“Our eyes locked across a crowded room, and we were like, ‘Get us the fuck out of here.’”
May Wilkerson kicks off the fourth episode of her podcast, Crazy; in Bed, with this anecdote about how social-anxiety brought her and co-host Alyssa Limperis together. It’s a perfect snapshot of their friendship and what makes their podcast so likable: It’s cheerful, irreverent, and tucked away just enough from the outside world to make you feel cozy and safe.
Wilkerson and Limperis met doing stand-up in New York City, but they soon discovered they had much more in common than comedy. They’ve bared their souls to each other about alcoholism, eating disorders, depression, and anxiety—and on Crazy; in Bed, they welcome guests to do the same.
Whether you’re reeling from the stresses of 2017 or triggered by YouTube stars Logan Paul handling suicide so callously, Crazy; in Bed wants you to know that you’re not alone.
Unlike Paul, who filmed a hanging body for clicks and then said he did so for mental health awareness, Limperis and Wilkerson are actually having open, productive discussions about mental health. “It’s so offensive—he tried to capitalize on the mental health awareness movement,” Limperis said. “It was so callous and thoughtless.”
Wilkerson added, “It sucks that he did that because he probably did trigger a lot of people, but the backlash against him seems like it’s been productive in a lot of ways. Partially, people are trying to make up for the mess that he caused, but hopefully, it’s leading to positive conversations.”
This comforting real talk is what makes Crazy; in Bed so accessible—while the content may get dark, the tone is always positive. Whether they’re talking about social media-anxiety with Teen Vogue columnist Lauren Duca, or delving into the perils of “functional” alcoholism with comedian Sydnee Washington, or simply voicing the desire to never leave the comfort of your apartment with Tonight Show writer Jasmine Pierce, Limperis and Wilkerson infuse each episode with plenty of humor and warmth. Listening to an episode feels a bit like dropping in on a slumber party where everyone’s baggage is welcome.
Limperis and Wilkerson’s easy chemistry is an essential part of what makes the podcast feel like such a safe space. “We’ve exposed ourselves to each other so much,” explained Limperis. “I very much trust May, and I know that whatever dark joke I make, May will be there to go down the hole with me or give me a punchline. When we’re talking about such dark stuff, she’s the one holding me up and giving me wings.” Wilkerson added, “My interpretation is that Alyssa is the one holding me up and giving me wings.”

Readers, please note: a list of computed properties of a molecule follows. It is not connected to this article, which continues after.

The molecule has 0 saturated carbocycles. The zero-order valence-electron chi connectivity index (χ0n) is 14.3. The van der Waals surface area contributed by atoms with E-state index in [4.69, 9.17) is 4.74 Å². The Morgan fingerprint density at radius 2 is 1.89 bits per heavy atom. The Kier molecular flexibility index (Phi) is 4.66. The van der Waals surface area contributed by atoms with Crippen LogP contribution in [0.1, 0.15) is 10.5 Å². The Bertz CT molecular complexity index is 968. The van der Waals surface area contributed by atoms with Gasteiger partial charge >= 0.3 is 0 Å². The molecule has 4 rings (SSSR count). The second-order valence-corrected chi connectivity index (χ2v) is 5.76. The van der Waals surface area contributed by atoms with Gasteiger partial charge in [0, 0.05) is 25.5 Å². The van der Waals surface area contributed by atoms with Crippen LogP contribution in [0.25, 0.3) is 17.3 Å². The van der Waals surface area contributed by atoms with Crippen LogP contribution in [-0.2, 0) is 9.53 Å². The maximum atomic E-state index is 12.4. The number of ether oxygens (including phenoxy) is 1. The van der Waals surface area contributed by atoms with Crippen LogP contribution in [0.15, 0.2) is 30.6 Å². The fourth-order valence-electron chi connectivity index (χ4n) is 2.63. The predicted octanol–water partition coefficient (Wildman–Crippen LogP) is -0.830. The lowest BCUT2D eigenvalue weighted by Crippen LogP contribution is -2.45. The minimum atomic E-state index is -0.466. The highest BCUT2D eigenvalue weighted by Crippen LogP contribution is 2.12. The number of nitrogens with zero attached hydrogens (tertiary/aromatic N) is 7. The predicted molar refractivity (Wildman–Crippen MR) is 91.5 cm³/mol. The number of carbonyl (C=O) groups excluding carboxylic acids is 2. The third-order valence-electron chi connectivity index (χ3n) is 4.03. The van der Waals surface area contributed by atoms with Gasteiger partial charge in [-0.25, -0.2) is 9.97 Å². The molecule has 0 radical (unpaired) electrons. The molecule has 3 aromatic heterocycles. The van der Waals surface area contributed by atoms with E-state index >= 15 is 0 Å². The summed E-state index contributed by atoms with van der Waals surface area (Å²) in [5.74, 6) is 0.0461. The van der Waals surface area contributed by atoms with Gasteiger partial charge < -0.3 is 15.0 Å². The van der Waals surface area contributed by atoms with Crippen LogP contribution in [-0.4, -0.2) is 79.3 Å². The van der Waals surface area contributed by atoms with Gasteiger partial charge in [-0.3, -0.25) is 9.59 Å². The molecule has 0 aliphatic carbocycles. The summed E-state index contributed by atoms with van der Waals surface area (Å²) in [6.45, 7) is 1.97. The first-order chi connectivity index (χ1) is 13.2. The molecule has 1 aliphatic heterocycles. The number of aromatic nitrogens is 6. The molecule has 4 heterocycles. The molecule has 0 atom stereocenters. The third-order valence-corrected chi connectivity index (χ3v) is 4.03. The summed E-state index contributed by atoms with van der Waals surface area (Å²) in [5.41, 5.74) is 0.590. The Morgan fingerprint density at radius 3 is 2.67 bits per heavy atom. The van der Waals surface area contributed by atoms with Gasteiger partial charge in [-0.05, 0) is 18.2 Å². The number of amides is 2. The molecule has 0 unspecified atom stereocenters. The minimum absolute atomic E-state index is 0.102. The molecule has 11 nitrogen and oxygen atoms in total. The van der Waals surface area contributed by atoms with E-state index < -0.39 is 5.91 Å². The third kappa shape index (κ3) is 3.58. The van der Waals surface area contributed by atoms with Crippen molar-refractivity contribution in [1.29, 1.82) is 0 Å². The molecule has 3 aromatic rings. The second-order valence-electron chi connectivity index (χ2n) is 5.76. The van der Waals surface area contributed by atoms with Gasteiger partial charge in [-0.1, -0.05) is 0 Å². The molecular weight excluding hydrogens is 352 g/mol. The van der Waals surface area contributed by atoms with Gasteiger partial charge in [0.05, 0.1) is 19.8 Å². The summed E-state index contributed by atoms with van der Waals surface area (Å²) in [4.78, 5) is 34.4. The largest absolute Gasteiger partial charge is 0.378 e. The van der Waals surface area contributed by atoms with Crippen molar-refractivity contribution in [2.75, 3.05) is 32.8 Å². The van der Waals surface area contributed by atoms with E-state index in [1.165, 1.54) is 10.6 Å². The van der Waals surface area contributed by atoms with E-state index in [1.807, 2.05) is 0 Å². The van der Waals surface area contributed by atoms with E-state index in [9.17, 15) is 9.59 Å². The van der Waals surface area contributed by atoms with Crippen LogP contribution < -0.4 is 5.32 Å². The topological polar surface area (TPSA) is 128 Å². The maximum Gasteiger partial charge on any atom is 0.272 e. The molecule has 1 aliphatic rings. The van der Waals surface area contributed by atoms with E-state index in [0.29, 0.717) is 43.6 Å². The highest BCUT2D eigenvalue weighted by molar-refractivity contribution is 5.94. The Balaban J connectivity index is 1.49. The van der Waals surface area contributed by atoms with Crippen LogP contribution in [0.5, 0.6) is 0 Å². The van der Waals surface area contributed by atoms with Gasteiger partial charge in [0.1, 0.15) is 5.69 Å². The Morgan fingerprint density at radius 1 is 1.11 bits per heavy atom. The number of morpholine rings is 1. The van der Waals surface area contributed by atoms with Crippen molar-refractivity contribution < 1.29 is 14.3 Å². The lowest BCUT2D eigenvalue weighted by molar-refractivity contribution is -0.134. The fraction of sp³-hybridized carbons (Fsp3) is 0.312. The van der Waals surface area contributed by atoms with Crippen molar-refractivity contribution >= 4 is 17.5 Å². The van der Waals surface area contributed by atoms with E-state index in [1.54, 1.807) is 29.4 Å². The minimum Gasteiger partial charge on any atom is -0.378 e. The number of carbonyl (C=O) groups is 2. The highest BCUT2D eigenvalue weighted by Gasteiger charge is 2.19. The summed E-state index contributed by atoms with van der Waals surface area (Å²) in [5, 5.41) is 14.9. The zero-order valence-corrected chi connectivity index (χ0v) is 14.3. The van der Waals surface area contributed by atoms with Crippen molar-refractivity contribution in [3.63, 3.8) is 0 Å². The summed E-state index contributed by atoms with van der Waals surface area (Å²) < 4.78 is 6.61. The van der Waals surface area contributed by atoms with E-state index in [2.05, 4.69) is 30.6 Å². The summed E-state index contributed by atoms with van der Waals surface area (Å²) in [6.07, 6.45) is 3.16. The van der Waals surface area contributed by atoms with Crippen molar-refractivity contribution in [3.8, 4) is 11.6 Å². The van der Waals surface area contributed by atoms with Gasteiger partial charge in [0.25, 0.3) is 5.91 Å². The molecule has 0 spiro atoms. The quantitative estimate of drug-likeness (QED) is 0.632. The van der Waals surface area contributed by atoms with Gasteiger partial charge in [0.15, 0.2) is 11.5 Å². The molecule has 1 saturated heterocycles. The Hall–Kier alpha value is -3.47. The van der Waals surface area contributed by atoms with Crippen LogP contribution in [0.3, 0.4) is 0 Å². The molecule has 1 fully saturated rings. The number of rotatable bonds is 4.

The hosts spend much of the podcast volleying jokes and trading stories while always holding space for their guests to go a little bit deeper. When Washington describes a New Years Eve that turned into a three-day-long drug and alcohol binge, the hosts laugh at how exhausting drinking is, and Washington matter-of-factly explains that she was prepared to keep partying because she had brought a bag with a change of clothes.
It’s a hilarious and sobering realization that often our sicknesses require our planning and commitment to self-harm. But in the midst of their humorous perspective, Limperis probes deeper and asks for practical advice for those who struggle with alcohol addiction and abuse, and Washington delivers. “I think it’s a good exercise to not drink for a week and be around the people that you’re around and see how you feel,” Washington says. “You’re like, ‘Damn, bitch, we got nothing in common. We got nothing in common except this cabernet-sauvignon. That is it, girl! You are a hot mess!’”
Perhaps the biggest theme the podcast addresses is that the path to healing has a lot to do with disclosing our more shameful moments and revealing our most uncomfortable thoughts. When Pierce describes her approach to soothing her own anxiety and that of those around her, she doesn’t advocate for sunnier thoughts. Instead, she laughs at how horribly ineffective it is to tell someone their anxiety is wrong, then she offers an alternative method for comforting a stressed-out friend. “What I usually do is just be like, ‘You’re really bad. You deserve to be set on fire,'” Pierce jokes. “‘Our boss is in the other room and I heard them, just tearing up all your jokes and saying that they’re bad, and I think one of them threw their computer out the window because your joke was so bad that they hate you now.’”
It’s a hilarious moment and one that speaks to the truth of our fears—if we really look at them head on and shine a light on them, they tend to shrivel up and die.
“There’s this thing in 12-step groups: You’re only as sick as your secrets. I think it’s definitely true. If you hide stuff from the world, that’s where sickness really gets to thrive,” explains Wilkerson.
If so, then Crazy; in Bed might just be the perfect little sunny room for coaxing out your sickness so you can smash it with humor and love.